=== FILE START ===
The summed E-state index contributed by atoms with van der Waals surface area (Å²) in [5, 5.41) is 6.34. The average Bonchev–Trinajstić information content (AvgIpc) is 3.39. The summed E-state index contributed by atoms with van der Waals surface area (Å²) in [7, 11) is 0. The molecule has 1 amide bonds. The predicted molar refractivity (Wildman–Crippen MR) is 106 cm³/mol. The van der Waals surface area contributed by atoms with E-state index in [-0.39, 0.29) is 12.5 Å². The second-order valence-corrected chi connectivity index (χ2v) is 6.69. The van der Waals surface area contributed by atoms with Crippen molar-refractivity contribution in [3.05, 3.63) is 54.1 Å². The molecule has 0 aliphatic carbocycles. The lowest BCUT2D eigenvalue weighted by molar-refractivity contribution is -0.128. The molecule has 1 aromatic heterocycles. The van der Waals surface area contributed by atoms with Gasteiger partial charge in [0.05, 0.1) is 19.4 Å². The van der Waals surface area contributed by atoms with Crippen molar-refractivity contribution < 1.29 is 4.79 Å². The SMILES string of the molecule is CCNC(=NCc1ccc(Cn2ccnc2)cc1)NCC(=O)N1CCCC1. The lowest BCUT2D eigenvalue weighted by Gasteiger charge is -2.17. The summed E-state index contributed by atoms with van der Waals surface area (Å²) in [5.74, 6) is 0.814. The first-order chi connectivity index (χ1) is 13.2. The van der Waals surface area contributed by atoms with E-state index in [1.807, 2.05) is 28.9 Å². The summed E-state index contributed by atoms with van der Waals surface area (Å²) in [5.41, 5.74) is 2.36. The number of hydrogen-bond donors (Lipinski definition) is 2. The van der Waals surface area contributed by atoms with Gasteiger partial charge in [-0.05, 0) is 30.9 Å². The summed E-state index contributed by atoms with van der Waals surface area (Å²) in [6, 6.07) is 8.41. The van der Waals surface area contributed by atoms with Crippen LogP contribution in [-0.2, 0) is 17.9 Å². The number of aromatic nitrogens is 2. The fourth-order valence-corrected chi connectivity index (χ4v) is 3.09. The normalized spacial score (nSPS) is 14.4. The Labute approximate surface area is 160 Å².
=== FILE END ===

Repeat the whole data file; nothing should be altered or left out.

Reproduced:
The summed E-state index contributed by atoms with van der Waals surface area (Å²) in [5, 5.41) is 6.34. The average Bonchev–Trinajstić information content (AvgIpc) is 3.39. The summed E-state index contributed by atoms with van der Waals surface area (Å²) in [7, 11) is 0. The molecule has 1 amide bonds. The predicted molar refractivity (Wildman–Crippen MR) is 106 cm³/mol. The van der Waals surface area contributed by atoms with E-state index in [-0.39, 0.29) is 12.5 Å². The second-order valence-corrected chi connectivity index (χ2v) is 6.69. The van der Waals surface area contributed by atoms with Crippen molar-refractivity contribution in [3.05, 3.63) is 54.1 Å². The molecule has 0 aliphatic carbocycles. The lowest BCUT2D eigenvalue weighted by molar-refractivity contribution is -0.128. The molecule has 1 aromatic heterocycles. The van der Waals surface area contributed by atoms with Gasteiger partial charge in [0.05, 0.1) is 19.4 Å². The van der Waals surface area contributed by atoms with Crippen molar-refractivity contribution < 1.29 is 4.79 Å². The SMILES string of the molecule is CCNC(=NCc1ccc(Cn2ccnc2)cc1)NCC(=O)N1CCCC1. The lowest BCUT2D eigenvalue weighted by Gasteiger charge is -2.17. The summed E-state index contributed by atoms with van der Waals surface area (Å²) in [5.74, 6) is 0.814. The first-order chi connectivity index (χ1) is 13.2. The van der Waals surface area contributed by atoms with E-state index in [1.807, 2.05) is 28.9 Å². The summed E-state index contributed by atoms with van der Waals surface area (Å²) in [5.41, 5.74) is 2.36. The number of hydrogen-bond donors (Lipinski definition) is 2. The van der Waals surface area contributed by atoms with Gasteiger partial charge in [-0.05, 0) is 30.9 Å². The summed E-state index contributed by atoms with van der Waals surface area (Å²) in [6, 6.07) is 8.41. The van der Waals surface area contributed by atoms with Crippen LogP contribution in [-0.2, 0) is 17.9 Å². The number of aromatic nitrogens is 2. The fourth-order valence-corrected chi connectivity index (χ4v) is 3.09. The normalized spacial score (nSPS) is 14.4. The Labute approximate surface area is 160 Å².